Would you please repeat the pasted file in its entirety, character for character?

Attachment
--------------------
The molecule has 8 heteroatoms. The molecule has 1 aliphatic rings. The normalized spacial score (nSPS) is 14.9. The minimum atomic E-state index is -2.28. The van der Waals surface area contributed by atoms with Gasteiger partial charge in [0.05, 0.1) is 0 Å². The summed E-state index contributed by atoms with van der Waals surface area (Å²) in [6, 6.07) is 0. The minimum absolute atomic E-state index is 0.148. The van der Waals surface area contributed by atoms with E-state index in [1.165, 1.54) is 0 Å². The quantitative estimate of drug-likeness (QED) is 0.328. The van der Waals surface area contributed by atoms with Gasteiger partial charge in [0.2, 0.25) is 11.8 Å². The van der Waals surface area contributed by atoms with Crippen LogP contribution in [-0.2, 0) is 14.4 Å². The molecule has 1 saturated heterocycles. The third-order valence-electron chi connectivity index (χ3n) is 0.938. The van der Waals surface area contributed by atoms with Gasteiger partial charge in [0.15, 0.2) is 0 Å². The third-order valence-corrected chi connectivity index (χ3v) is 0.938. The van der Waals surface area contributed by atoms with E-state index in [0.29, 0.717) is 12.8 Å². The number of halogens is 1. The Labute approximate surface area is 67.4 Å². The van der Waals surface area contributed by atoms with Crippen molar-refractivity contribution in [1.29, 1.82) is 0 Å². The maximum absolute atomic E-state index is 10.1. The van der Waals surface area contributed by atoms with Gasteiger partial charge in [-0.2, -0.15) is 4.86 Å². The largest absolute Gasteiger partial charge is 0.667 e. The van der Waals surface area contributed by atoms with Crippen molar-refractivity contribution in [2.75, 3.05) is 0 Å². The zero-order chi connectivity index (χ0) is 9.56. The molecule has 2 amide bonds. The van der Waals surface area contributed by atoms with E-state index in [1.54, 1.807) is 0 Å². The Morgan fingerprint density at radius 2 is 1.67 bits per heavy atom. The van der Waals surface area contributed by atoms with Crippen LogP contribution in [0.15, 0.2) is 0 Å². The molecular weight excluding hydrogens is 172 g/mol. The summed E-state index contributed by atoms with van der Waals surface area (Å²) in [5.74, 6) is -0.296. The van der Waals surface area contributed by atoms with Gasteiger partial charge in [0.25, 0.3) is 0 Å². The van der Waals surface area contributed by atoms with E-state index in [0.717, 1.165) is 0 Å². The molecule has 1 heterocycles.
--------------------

The molecule has 8 heteroatoms. The molecule has 1 aliphatic rings. The normalized spacial score (nSPS) is 14.9. The minimum atomic E-state index is -2.28. The van der Waals surface area contributed by atoms with Gasteiger partial charge in [0.05, 0.1) is 0 Å². The summed E-state index contributed by atoms with van der Waals surface area (Å²) in [6, 6.07) is 0. The minimum absolute atomic E-state index is 0.148. The van der Waals surface area contributed by atoms with E-state index in [1.165, 1.54) is 0 Å². The quantitative estimate of drug-likeness (QED) is 0.328. The van der Waals surface area contributed by atoms with Gasteiger partial charge in [0.2, 0.25) is 11.8 Å². The van der Waals surface area contributed by atoms with Crippen LogP contribution in [-0.2, 0) is 14.4 Å². The molecule has 1 saturated heterocycles. The third-order valence-electron chi connectivity index (χ3n) is 0.938. The van der Waals surface area contributed by atoms with Gasteiger partial charge in [0.15, 0.2) is 0 Å². The third-order valence-corrected chi connectivity index (χ3v) is 0.938. The van der Waals surface area contributed by atoms with E-state index in [0.29, 0.717) is 12.8 Å². The number of halogens is 1. The Labute approximate surface area is 67.4 Å². The van der Waals surface area contributed by atoms with Crippen molar-refractivity contribution in [1.29, 1.82) is 0 Å². The maximum absolute atomic E-state index is 10.1. The van der Waals surface area contributed by atoms with Gasteiger partial charge in [-0.2, -0.15) is 4.86 Å². The largest absolute Gasteiger partial charge is 0.667 e. The van der Waals surface area contributed by atoms with Crippen molar-refractivity contribution in [2.75, 3.05) is 0 Å². The zero-order chi connectivity index (χ0) is 9.56. The molecule has 2 amide bonds. The van der Waals surface area contributed by atoms with E-state index in [1.54, 1.807) is 0 Å². The Morgan fingerprint density at radius 2 is 1.67 bits per heavy atom. The van der Waals surface area contributed by atoms with Crippen LogP contribution in [0.15, 0.2) is 0 Å². The molecular weight excluding hydrogens is 172 g/mol. The summed E-state index contributed by atoms with van der Waals surface area (Å²) in [5.74, 6) is -0.296. The van der Waals surface area contributed by atoms with Gasteiger partial charge in [0.25, 0.3) is 0 Å². The van der Waals surface area contributed by atoms with E-state index in [0.717, 1.165) is 0 Å². The molecule has 1 heterocycles.